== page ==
Keeping busy in Tours

Chris

As you know, internships have started, so it's hard to write about what other people are doing exactly, but I can give you all an idea of what my days have looked like for these two weeks. I'm super lucky to be working with l’Association Socioculturelle des Jeunes Libyens, a non-profit religious organization that provides classes and programs for the Arab community of Tours, a collection of people from Libya, Morocco, Syria, and other Arab countries around the world. The largest part of this association is the weekend class program, open for all ages and consisting of courses in English, French, Arabic, mathematics, computer science, and others.

It's a valuable service for the Arab community in Tours, most of whom are learning French as a second or third language, and another significant portion of the community are trying to learn Arabic so they can travel to their countries of origin or visit family members in Arabic-speaking areas. The classes are provided Saturdays and Sundays, so as not to interfere with normal class hours of the French schools.  It’s pretty incredible that a lot of these kids are going to classes in some way every day of the week (although they do have breaks for holidays). During this week I’ve spent most of my time riding around with Monsieur Salem, one of l’ASJL’s directors, who spends Monday through Friday going around to different Muslim friends and families around Tours to help them with things like insurance or hospital visits. I’ve met many extremely nice and welcoming people since I started working with M. Salem, but I’m mostly excited for Saturday when I can be there for classes.

Ian and I were supposed to have an Ultimate Frisbee practice tonight, but unfortunately it’s been raining to much and were weren’t allowed to play. Not to worry, we still got a good taste of French frisbee culture after we all retired to the locker room and people brought out cases of beer and chips that were supposed to be a post-practice treat. We spent an hour chatting and having fun with 20 or so random strangers and we got to use our French a lot so I would say it was a very successful end to another incredible day in Tours!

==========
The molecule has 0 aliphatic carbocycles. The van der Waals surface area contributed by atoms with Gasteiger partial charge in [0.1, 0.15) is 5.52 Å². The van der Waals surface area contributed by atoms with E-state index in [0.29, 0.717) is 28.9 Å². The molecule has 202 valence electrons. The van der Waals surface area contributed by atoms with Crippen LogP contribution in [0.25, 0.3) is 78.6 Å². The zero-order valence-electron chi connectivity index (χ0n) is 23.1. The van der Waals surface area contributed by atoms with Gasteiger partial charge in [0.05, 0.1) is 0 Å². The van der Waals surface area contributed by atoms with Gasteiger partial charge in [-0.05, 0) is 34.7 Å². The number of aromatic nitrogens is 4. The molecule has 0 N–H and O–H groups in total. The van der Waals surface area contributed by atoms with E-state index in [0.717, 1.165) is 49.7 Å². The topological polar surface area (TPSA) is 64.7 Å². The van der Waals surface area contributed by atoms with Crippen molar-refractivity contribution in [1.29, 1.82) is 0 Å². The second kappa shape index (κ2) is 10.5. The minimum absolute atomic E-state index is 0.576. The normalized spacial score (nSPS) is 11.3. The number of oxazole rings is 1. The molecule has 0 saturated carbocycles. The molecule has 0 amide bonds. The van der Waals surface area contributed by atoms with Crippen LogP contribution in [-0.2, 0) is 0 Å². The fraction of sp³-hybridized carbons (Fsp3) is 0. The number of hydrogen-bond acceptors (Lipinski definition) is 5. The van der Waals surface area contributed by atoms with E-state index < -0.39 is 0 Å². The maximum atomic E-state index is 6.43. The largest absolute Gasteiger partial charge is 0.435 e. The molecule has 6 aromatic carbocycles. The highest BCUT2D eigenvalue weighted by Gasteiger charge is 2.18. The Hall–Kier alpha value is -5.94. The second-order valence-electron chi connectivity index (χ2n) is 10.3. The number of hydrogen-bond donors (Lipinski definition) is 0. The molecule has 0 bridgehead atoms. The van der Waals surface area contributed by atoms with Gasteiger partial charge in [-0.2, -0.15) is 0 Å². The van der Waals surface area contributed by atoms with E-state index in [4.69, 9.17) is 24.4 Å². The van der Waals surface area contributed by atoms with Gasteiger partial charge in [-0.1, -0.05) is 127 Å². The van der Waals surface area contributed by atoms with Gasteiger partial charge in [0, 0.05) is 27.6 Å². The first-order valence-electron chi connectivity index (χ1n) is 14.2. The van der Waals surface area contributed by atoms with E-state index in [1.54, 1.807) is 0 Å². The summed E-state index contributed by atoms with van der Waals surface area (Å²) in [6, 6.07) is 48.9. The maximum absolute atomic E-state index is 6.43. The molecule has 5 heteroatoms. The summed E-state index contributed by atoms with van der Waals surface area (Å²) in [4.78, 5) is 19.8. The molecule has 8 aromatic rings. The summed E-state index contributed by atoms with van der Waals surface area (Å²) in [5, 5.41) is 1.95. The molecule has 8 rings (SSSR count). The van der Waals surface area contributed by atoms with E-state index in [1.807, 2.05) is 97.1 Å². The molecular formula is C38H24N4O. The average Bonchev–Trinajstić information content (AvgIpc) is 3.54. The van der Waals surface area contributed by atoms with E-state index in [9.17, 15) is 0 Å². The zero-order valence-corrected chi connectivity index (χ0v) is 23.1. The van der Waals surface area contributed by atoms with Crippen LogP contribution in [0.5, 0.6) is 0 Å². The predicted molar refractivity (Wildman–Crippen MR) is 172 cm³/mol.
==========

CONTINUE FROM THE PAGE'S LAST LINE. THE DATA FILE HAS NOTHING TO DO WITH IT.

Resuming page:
A-K

I wake up every day being sore all over. It can be anything from my butt, legs, arms, abs, or my FACE. Every morning I regret the amount workouts I did the previous day yet, I can continue to do them anyway. Why am I so active? Well I’m working at a Aquagym.Try imagining me working at an aqua gym. Then imagine me doing water aerobics….. with the french…..who are all 60+..... and all are women. The gym is filled with all types of different courses, anything from some of the hardest workouts imaginable, to Zumba, or just simple stretching class. Whenever there’s a class that seems interesting, or if I just feel like getting a good workout, I’ll go out take a class. Since I’m only working 6 hours a day, I’ll usually take 2 classes, then lift weights and run for an hour as well. Even though I love getting all the exercise while getting an unusual amount of attention from older french women, the other 3 hours is also very fun for me. If I’m not getting exercise, I’m sitting behind the front desk, scheduling appointments, greeting visitors, making coffee for them, or just simply talking to my co-workers. All of my co-workers that also are working behind the desk are close to my age. It’s awesome to be able to talk to them about the young hip life in France, compared to the U.S. Most of the time, they’re just as interested in the U.S, as I am in France.

Street in Tours, gives you a good idea of what most of the city looks like.
Taken walking to work in the morning, not as many people have flags like we do in the USA, but every so often you see one.
Betty, our host cat, waiting for us each day to get home from work and pet her.